4. To get organized on the road to meaningful action, it’s best to talk with an attorney about your situation and show him whatever kind of evidence – record of events and documents, like bank transfer receipts that you have showing when, how and where you provided the money. You will probably be able to get some free legal advice up front as a lawyer who handles these cases will want you as a paying client and may be willing to try to solicit your interest by providing minimum guidance.
5. Because using someone else’s money for wrongful reasons may also be a breach of the law, the aggrieved party may also consider filing a criminal complaint, first with the police, and then using a copy of that, with other documents and statements, working with a lawyer, to file a case with the public prosecutor’s office.
6. In filing a formal civil case, several legal statutes are possibly applicable to the case of a foreigner faced with a common rip-off by a Thai wife (or even girlfriend). The client and lawyer should discuss which, but possible statutes including some of those in the contacts and family law sections of the Civil and Commercial Code. Property of Husband and Wife is covered under Statutes 1465-1493. In the Civil and Commercial Code, other sections may or may not apply. Chapter 1 under Title 6, Ownership-Acquisition of Ownership, beginning with statute number 1308, is instructive. Lawyers won’t always identify which statutes apply for various reasons. Thais usually want to “get it over with” and don’t like multiple filings.
The above is provided only for information and to illustrate that while you may be having hard times, and are rightfully depressed, doing something about it is possible, and frankly, can be another way of tiger-balming a sensitive wound. To what extent you will be successful depends on your individual case and the circumstances. In my experience, Thais have proven highly inventive in being unable to be found if hiding from someone trying to collect money from them. As well, police, when criminal charges are filed, are far from helpful in working with you to pursue locating the defendant. You will have to do a lot of the footwork yourself, go to various government agencies to obtain documents or complete filings. It takes a great deal of time, and results are seldom immediate.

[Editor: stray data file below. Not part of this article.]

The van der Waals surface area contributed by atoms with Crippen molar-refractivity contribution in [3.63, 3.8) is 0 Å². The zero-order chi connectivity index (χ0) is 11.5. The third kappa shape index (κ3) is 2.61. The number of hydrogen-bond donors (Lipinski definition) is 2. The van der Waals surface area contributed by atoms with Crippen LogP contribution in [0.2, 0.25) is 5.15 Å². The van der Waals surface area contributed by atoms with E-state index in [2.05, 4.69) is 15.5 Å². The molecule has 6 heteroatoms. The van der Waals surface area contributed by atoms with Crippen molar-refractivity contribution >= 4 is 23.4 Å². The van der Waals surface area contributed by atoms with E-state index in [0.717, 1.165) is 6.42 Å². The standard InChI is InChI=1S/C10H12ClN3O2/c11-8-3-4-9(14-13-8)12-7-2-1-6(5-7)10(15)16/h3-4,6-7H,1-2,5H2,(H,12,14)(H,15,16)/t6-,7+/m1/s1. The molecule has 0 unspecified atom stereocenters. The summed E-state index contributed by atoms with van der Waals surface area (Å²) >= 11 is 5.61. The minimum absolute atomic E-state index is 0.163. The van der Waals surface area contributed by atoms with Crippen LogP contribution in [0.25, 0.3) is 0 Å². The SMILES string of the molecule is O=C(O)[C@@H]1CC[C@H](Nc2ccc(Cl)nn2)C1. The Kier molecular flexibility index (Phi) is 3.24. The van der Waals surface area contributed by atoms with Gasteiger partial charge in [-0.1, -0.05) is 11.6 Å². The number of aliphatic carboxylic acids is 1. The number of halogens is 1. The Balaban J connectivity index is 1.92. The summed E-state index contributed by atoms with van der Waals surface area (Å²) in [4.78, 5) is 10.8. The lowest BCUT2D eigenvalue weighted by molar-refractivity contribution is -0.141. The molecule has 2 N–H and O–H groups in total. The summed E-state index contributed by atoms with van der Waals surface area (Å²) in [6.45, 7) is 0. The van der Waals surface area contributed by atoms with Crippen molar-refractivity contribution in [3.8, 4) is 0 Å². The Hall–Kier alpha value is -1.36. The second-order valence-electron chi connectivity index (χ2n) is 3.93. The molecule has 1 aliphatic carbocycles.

For foreigners who have not yet run into the unfortunate circumstances described in this article but are certainly not immune from them, take heed and keep records.
Frank G Anderson is the Thailand representative of American Citizens Abroad. He was a US Peace Corps volunteer to Thailand from 1965-67, working in community development. A freelance writer and founder of Northeast Thailand's first local English language newspaper, the Korat Post (thekoratpost.com), he has spent over eight years in Thailand "embedded" with the local media.
He has an MBA in Information Management and an Associate Degree in Construction Technology.